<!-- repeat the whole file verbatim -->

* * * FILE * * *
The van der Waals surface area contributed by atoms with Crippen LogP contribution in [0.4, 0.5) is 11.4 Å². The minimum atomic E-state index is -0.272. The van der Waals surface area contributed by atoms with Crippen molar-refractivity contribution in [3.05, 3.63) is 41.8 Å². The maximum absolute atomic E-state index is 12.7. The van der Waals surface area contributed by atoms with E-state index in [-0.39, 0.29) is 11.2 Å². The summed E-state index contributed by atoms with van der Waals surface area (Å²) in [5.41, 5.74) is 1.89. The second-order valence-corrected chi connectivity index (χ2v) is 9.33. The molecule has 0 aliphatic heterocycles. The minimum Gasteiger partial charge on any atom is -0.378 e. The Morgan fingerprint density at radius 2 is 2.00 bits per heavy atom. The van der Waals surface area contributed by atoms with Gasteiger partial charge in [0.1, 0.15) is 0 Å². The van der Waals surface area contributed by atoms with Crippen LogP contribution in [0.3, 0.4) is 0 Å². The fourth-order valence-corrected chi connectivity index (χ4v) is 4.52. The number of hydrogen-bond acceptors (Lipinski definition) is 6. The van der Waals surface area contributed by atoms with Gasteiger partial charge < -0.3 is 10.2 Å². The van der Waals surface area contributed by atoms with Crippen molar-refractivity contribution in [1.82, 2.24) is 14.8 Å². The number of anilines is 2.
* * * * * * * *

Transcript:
The van der Waals surface area contributed by atoms with Crippen LogP contribution in [0.4, 0.5) is 11.4 Å². The minimum atomic E-state index is -0.272. The van der Waals surface area contributed by atoms with Crippen molar-refractivity contribution in [3.05, 3.63) is 41.8 Å². The maximum absolute atomic E-state index is 12.7. The van der Waals surface area contributed by atoms with E-state index in [-0.39, 0.29) is 11.2 Å². The summed E-state index contributed by atoms with van der Waals surface area (Å²) in [5.41, 5.74) is 1.89. The second-order valence-corrected chi connectivity index (χ2v) is 9.33. The molecule has 0 aliphatic heterocycles. The minimum Gasteiger partial charge on any atom is -0.378 e. The Morgan fingerprint density at radius 2 is 2.00 bits per heavy atom. The van der Waals surface area contributed by atoms with Gasteiger partial charge in [0.1, 0.15) is 0 Å². The van der Waals surface area contributed by atoms with Crippen LogP contribution in [0.3, 0.4) is 0 Å². The fourth-order valence-corrected chi connectivity index (χ4v) is 4.52. The number of hydrogen-bond acceptors (Lipinski definition) is 6. The van der Waals surface area contributed by atoms with Gasteiger partial charge < -0.3 is 10.2 Å². The van der Waals surface area contributed by atoms with Crippen molar-refractivity contribution in [1.82, 2.24) is 14.8 Å². The number of anilines is 2.